• Gordon-Levitt
  • McDonald
  • DiFranco

Conclusion

Overall, this took about two hours to figure out and will likely save more than two hours of annoyance and manual editing in the future.

Feel free to comment with any questions or other ways you’ve solved this.

My Solo Trip — November 6, 2020

My Solo Trip

Last weekend I took a solo trip to the Hudson Valley area in New York State.

I rented a room in a town called Ancram, with a view of the mountains through the sunny kitchen window. It was very remote; I asked the Airbnb host if there was any food delivery in the area and she laughed… ha.

I had never been up there before and didn’t know what to expect. I spent some time in Hudson, NY, a beautiful town on the Hudson River, and bought a yummy smelling candle there. The food was also delicious; I had Thai curry and a veggie burger. I also went for a 5-mile easy hike at Lake Taghkanic by myself! It was my first solo hike.

Solo travel is something I’ve grown to appreciate more recently, especially during the pandemic. I have often waited until I could find a travel companion to do things that I want to do, but I don’t think that’s realistic or helpful.

The best part of this trip was not pushing myself to be productive. One of the evenings it was very cold I stayed in bed and went to a knitting circle. I had lazy mornings and only went outside when I had energy to do so. I vowed not to have FOMO, and that helped. There was a lot to do up there – farms, wineries, etc. but I followed my intuition on what I wanted to do at each moment.

10/10 would recommend solo travel to a friend.

Reflections on Gender — November 5, 2020

Reflections on Gender

I was video chatting with a group of people and we were talking about blogging. Blogging is always on my list of “things to do when I have more time/energy,” but I never do it.

Questions like “How personal should I get online?” or “What if I want to write about many different things?” always put me into a state of analysis paralysis. So I want to start with just one post.

I have an ongoing list of good (or neutral) changes that have happened in 2020.

A few highlights:

  • Trying vegetarianism
  • Started talking on the phone more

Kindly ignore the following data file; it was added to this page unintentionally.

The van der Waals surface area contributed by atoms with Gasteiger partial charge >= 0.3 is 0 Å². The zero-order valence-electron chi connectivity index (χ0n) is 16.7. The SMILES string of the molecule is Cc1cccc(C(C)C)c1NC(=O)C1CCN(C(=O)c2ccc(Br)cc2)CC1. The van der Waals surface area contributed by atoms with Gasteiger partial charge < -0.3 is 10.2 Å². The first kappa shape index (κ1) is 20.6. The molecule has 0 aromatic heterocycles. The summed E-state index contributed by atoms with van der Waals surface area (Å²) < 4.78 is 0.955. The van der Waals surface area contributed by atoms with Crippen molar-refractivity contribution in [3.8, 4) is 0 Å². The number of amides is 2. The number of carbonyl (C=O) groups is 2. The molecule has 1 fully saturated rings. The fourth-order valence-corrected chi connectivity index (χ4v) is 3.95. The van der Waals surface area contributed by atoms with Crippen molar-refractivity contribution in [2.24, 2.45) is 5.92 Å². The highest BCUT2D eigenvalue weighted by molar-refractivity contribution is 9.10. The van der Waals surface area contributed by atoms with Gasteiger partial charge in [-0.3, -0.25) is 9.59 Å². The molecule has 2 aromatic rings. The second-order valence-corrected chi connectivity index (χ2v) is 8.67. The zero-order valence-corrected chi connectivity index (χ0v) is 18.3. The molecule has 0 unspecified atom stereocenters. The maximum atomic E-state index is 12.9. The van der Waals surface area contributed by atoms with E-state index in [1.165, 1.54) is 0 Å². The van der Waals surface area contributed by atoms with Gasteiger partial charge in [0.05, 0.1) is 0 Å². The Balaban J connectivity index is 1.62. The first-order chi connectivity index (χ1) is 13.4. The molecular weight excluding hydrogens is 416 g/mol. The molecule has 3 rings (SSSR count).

• Started making my bed
  • Started meditating
  • Coming to terms with my genderfludiity

Not going out to bars or dating for months allowed me to see how I naturally exist in the world, versus how I present to the world. I was taking a break from being perceived and from showing up in a way that I thought would attract others.

I often feel androgynous or masculine inside, but I have always hid it under hyper-feminine clothing. It creates a lot of cognitive dissonance, especially in a relationship context: I am treated like a feminine person but inside I feel differently.

Over the summer I had a bit of a revelation about gender followed by an anxious purge to get rid of my “girl clothes”. Some of it was clothing I wore in college in order to appear conventionally pretty and attract men in fraternities. It was bittersweet to leave those items behind. I said the Marie Kondo-esque “Thank you for letting me wear you” and sent them on their way.

But then there were certain feminine pieces that I feel comfortable in and wanted to keep.

This is where self-discovery gets complicated. I learned that I always want to “fit a mold” or live to match an extreme – which maybe got me into this hyper-femme “look” in the first place – and I am just not that simple. I decided to keep some of the feminine clothes. I feel comfortable in them, and I like them.

I ended up cutting my hair, which helped with my complex gender feelings a lot. I had medium-length hair and got it cut into a bob. This was perfect; I can make myself look more feminine when I want by curling my hair and putting on makeup, but my baseline “look” is androgynous.

The look kind of has this vibe:

Woman's bob
This is not me. It’s just a picture from Google.

Finally, I began to think about how presenting more masculine would affect my personality. What patterns of speech have I learned as a woman? Would that change as I show my masculine side more? What about ways of thinking and emoting?

What I found, overall, is that I don’t have all the answers. The only thing I learned is that I don’t need to be an archetype; I just need to live according to my values and more will be revealed.

You Have to Put Down the Duckie… — October 8, 2014

You Have to Put Down the Duckie…

In a skit on Sesame Street, every time Ernie tries to play the saxophone, it squeaks. Taking into account suspension of disbelief because he is a puppet, it does so because he is holding his rubber duck in his hand as a “security blanket.”

So, as the song goes…

I saw this on Sesame Street‘s Twitter yesterday and it hit me in a weird way. I think we all have our “duckies”: things we hold on to that keep us from getting to the next level in our lives and careers.

Having supportive people around us helps us feel able to leave our comfort zones. Sometimes it just takes a simple, “Why do you feel that way?” to get us open to doing something new.

On the flip side, when it comes to making a major change, there is always an opportunity cost and potential for failure. What if Ernie had started playing his solo in the wrong key? How embarrassing!

But what I am learning is that these calculated risks make us stronger. When they go well, they inspire more smart risks. When they go badly, they help our pivoting and bouncing back skills (and make for some funny stories later on).

What “duckies” can you put down to play some figurative mean blues sax? 😉